Special Report: Modern American history is more complete because journalist Gary Webb had the courage to revive the dark story of the Reagan administration’s protection of Nicaraguan Contra cocaine traffickers in the 1980s. However, Webb ultimately paid a terrible price, as Robert Parry reports.
From the Archive: The U.S. political/media world often operates without justice. Truth-tellers get punished and the well-connected get off. On this seventh anniversary of journalist Gary Webb’s suicide, we are re-posting one of the stories that Webb’s brave work forced out, albeit without a satisfying ending.
Exclusive: Soaring in the polls, Newt Gingrich is confidently predicting his capture of the Republican presidential nomination and now sees the White House within his grasp. But, Robert Parry asks, is this divisive megalomaniac fit to run the most powerful nation on earth?
From Editor Robert Parry: As a new thank-you gift for donations over $100 to Consortiumnews.com, we are offering a wonderful new book, The Killing Game, a selection of investigative news stories by the late Gary Webb explaining the context of his remarkable life and tragic death.
As the American/Israeli war drums beat more loudly over Iran, the U.S. public is being told that this time the warnings about nuclear weapons are right, that no one should listen to Iranian denials, that ratcheting up tensions toward war is the only way. But William Blum recalls the similar false certainty about Iraq.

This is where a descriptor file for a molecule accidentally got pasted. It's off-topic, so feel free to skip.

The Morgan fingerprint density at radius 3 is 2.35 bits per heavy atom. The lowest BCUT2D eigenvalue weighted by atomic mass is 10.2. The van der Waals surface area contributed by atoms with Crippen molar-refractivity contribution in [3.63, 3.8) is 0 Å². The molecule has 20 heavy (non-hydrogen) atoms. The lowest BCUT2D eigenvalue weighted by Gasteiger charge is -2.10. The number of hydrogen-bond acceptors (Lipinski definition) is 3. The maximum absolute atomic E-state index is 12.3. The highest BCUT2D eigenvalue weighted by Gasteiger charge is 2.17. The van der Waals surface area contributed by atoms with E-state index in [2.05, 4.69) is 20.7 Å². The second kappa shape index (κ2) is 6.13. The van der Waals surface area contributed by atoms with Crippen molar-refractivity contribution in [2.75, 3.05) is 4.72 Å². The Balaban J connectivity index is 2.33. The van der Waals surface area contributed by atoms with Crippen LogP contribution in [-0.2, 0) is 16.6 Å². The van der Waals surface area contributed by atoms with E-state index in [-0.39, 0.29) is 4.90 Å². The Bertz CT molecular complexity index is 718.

Special Report: A quarter century ago with the breaking of the Iran-Contra scandal, the United States had a chance to step back from its march toward Empire and to demand accountability for White House crimes. But instead a powerful cover-up prevailed, reports Robert Parry.
Exclusive: In the movie J. Edgar, director Clint Eastwood glosses over the long train of abuses committed by the late FBI Director J. Edgar Hoover so there’s more time for a psychological profile. But James DiEugenio says that leaves a dishonest impression of this violator of American rights.
From Editor Robert Parry: The other day, I was on a West Coast radio show and a caller accused me of “trying to rewrite history” – a charge to which I must plead guilty.
As a Justice Department ethics adviser, Jesselyn Radack objected when U.S. citizen John Walker Lindh (dubbed the “American Taliban” after his capture in Afghanistan) was denied constitutional rights. For her integrity, Radack lost her job, but her courage earned her an award from former intelligence professionals.
On Nov. 21, former National Security Agency official Thomas Drake was honored for his courage in blowing the whistle on the U.S. government’s abuse of its secrecy powers. In his acceptance speech, Drake explained the larger and more frightening context – the loss of American liberty.